Snow Sport Conditioning: Sports Physical Therapy in Denver

Although summer still lingers, winter’s on its way. Many of us anticipate the joys of skiing – downhill and cross-country, snowboarding and snowshoeing. Are you in shape for snow sports?

If you stayed active during the warm weather, you may have a base level of fitness. Running, bicycling, swimming, hiking and other high-energy pursuits keep the cardiovascular system primed and muscles strong. However, summer activities often don’t prepare you for many components of snow sports. How’s your squat? Your balance? Your core strength? Starting winter sports with a strong body, tuned in the right places, can improve your performance, increase your enjoyment and reduce the risk of injury.

The exercises below train your snow-sport muscles for strength, balance and stability.


Planks strengthen the abdominals and back muscles, essential to making twists and turns as you ski or snowboard.


Front plank:

  • Body in push-up position: Horizontal and face down, arms extended directly underneath the shoulders. Weight supported on hands and toes. Keep back straight, head aligned with the spine.
  • Hold for 30-60 seconds. Lower yourself to floor and rest. Repeat 5-10 times.
  • If you experience lower-back pain in plank position, keep knees and toes on the floor. Keep back straight.

Side plank:  Targets the side abdominal muscles (obliques).

  • Support the body's weight with the feet and one forearm, with the elbow directly underneath the shoulder.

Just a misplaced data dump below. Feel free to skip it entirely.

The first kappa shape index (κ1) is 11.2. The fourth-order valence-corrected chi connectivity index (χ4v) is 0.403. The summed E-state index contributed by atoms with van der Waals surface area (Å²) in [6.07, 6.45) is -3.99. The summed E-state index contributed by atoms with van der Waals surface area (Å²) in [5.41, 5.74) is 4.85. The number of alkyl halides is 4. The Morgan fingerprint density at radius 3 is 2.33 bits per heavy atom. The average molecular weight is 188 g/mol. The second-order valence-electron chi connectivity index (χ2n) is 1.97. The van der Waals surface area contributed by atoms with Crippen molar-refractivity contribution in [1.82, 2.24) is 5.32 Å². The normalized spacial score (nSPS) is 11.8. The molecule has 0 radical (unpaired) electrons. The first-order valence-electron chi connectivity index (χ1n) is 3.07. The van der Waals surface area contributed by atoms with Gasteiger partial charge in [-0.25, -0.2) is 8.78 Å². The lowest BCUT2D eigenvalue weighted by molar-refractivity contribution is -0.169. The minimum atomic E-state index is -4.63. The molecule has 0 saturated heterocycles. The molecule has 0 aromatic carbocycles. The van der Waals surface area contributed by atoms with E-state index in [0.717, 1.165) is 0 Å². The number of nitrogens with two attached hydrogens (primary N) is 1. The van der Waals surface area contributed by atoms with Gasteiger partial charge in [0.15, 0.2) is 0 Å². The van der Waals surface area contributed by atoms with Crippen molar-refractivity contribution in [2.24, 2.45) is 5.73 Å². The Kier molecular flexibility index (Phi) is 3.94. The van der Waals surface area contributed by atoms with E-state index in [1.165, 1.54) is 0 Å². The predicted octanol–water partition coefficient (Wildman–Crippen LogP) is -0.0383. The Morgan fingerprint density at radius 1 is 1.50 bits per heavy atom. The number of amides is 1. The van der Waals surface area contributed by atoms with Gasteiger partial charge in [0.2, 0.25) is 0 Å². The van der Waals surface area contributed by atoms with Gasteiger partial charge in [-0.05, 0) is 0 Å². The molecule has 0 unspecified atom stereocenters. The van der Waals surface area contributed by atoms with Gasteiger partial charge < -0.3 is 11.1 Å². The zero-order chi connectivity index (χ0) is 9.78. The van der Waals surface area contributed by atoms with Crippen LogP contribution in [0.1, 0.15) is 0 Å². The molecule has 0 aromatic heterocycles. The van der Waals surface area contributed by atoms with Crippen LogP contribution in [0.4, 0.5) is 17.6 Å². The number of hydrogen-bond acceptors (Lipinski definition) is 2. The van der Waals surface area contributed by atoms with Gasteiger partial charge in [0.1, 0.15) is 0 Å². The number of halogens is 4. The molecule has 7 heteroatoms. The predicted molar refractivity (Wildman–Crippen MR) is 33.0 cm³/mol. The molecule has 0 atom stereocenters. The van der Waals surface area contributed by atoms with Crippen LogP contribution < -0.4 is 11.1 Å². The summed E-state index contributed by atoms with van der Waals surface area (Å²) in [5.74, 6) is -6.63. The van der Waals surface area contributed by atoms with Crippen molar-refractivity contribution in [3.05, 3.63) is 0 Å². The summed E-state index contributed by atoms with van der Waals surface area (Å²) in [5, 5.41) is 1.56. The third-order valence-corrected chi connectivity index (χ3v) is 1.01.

• Extend other arm along your side. Keep the back straight, head in line with the spine.
  • Push the body into a diagonal position and hold for 30-60 seconds. Repeat 5-10 times on both sides.
  • If you experience lower-back pain in plank position, keep knees and toes on the floor. Keep back straight.


Squats strengthen major muscles of the lower body: the gluteus maximi (butt muscles), quadriceps (front thigh muscles) and hamstrings (back leg muscles). These muscles allow you to hold your knees slightly bent as you ski or snowboard down the hill.
  • Stand with feet slightly wider than shoulder width. Slowly squat down, leading with the hips rather than the knees. Pretend that you are reaching back to sit in a chair. Think of your weight going down through your heels. Keep feet flat on the floor as you lower down and then rise back to standing. (Raising the heels predisposes the knees and lower back to injury.)
  • Squat down until your thighs are parallel to the ground, you lose form or you’re about to reach the point of pain – whichever comes first.
  • Hold the “down” position for 30-60 seconds. Repeat.


Lunges focus on the gluteus maximi, quadruceps and hamstrings, all vital as you maneuver your skis or snowboard down the hill.
  • Step forward with one leg and lower your upper body, bending your back leg down toward the floor. Keep your feet apart about 24-30 inches.
  • Don’t allow your front knee to extend past your toes as you come down, and keep your front shin perpendicular to the ground.
  • Hold for 30-60 seconds. Repeat 5-10 times.
  • Push up and back to standing.
  • Repeat lunge with the other leg, or do all the reps with one leg, then switch.

Toe/heel raises

These exercises build up the ankle muscles, helping you shift your body over your skis or snowboard.

  • Stand with feet together (skiers) or feet slightly wider than hip width (boarders) and flex knees to 30-45 degrees.
  • Lift the heels as high as possible without rolling the ankles in or out.
  • Hold for 30-60 seconds. Repeat 5-10 times.
  • Relax for a minute or two and repeat the exercise, but this time lift your toes as high as possible without rolling the ankles in or out. Typically you have much less available motion at the ankles compared with heel raises.